Manchester man says he'll fight charges after police sting using shopping cart
Police intentionally placed the shopping cart, a purse with $60, and bagged item in the parking lot, hoping to snare a would-be thief.
But Manchester resident Alexander Ramasci, 23, said he meant to go home, figure out who the owner was and return the property.
A store clerk who works for the state Liquor Commission, Ramasci feels he was entrapped.
"It was one thing if I broke into a car and ripped a purse out of a lady's hand, I could understand them calling me a thief," Ramasci said. He said his stepfather was a police officer in Burlington, Mass., for 10 years and now works in federal law enforcement.
Manchester police said this is the second year that its Special Enforcement Team has set up sting operations in local shopping centers in an effort to ensure shopper safety.
Earlier Monday night, similar stings took place at Walmart and the Mall of New Hampshire. In those cases, shoppers and store employees brought the purse into the stores in an effort to find an owner.
State law requires that anyone who finds lost or mislaid property take reasonable steps to find the owner, police Lt. Maureen Tessier said.
"The property left unattended had markings and other indicators that would clearly demonstrate to the finder that it was not abandoned property and that there were steps that person could take to find the property owner," Tessier said.
Plans to fight charges
Ramasci faces a Class A misdemeanor charge of theft of lost or mislaid property. He was bailed on his own recognizance and spoke to the New Hampshire Union Leader on Tuesday.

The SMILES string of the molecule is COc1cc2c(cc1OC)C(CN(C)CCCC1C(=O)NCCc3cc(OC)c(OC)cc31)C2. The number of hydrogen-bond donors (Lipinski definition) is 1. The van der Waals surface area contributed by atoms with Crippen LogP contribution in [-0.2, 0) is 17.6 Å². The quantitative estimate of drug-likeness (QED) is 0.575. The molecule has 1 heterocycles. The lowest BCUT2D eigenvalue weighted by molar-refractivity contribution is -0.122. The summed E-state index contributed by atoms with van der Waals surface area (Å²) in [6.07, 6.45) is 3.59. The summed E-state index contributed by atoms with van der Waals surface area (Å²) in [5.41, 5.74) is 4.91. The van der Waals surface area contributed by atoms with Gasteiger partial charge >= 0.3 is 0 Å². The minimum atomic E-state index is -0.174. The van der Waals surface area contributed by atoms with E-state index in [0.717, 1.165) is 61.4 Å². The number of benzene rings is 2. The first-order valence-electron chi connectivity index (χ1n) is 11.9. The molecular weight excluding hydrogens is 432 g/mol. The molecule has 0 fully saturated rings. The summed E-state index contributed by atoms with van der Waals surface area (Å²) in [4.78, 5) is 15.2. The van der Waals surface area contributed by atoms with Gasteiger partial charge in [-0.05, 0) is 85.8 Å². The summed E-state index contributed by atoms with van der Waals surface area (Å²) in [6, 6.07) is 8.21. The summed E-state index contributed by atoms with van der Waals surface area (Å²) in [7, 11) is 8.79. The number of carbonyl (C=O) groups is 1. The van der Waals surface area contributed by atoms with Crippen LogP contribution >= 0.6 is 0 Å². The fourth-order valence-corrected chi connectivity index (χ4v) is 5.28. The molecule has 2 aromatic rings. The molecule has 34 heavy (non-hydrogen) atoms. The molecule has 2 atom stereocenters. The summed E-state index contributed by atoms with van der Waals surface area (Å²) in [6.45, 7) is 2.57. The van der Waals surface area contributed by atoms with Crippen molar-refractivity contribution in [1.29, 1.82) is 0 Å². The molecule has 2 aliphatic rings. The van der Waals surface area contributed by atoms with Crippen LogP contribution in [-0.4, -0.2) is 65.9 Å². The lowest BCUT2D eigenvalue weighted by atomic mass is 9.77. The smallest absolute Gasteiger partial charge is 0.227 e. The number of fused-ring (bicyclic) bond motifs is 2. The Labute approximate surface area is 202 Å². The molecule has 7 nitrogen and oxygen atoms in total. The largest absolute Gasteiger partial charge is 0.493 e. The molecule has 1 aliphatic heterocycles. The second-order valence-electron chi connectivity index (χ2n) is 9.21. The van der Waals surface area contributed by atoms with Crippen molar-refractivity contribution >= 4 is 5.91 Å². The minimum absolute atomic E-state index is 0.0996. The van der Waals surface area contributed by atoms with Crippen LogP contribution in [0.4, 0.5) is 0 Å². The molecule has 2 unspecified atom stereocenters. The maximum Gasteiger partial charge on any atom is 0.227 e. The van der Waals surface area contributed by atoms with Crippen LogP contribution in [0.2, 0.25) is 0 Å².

He said he noticed the shopping cart when he entered Game Stop to buy a Christmas present for his brother. After buying the gift, he went up to the shopping cart, removed the purse and bag and put it in his car.
When police pulled him over, they first accused him of making a drug deal, he said.
Ramasci said he intended to bring the material home, figure out who the owner was and return it.
Years ago when he was a youth, he found a wallet, brought it home and his mother mailed it to the owner. Ramasci said it "probably would have been a smarter thing" to bring the property into a store.
He said he doesn't have a record of theft. His only record at Manchester District Court involves motor vehicle violations, tobacco possession by a minor and littering.
He said he will hire a lawyer and fight the charges, fearing a conviction will hurt his future career possibilities. Ramasci said he attended Hesser College and took some business management courses, but he could not continue because of his inability to get financial aid.
Ramasci lives at home, and when he's not working, he cares for his 8-year-old sister, he said.
A case of entrapment?
Two criminal justice instructors at the University of New Hampshire were intrigued by the case.
Ted Kirkpatrick, a criminologist co-director of UNH JusticeWorks, said he's sure the police hashed out the legal issues behind the sting. It appears police aren't trying to protect retailers; the material had already been supposedly purchased and was outside the store. It appears police are trying to create an urban environment where a forgetful person can expect to have a mislaid wallet returned, Kirkpatrick said.
"The cops can do anything they want. The real arbiter on this is the courts," he said.
Charles Putnam, a former prosecutor and co-director of JusticeWorks, said in order to win a conviction, police will have to prove Ramasci intended to steal the property.
Illegal entrapment involves a two-part test: did police inducements go beyond an ordinary opportunity to commit a crime, and was the person predisposed to commit the crime.
Tessier said police plan to continue the shopping stings.
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Mark Hayward may be reached at email@example.com.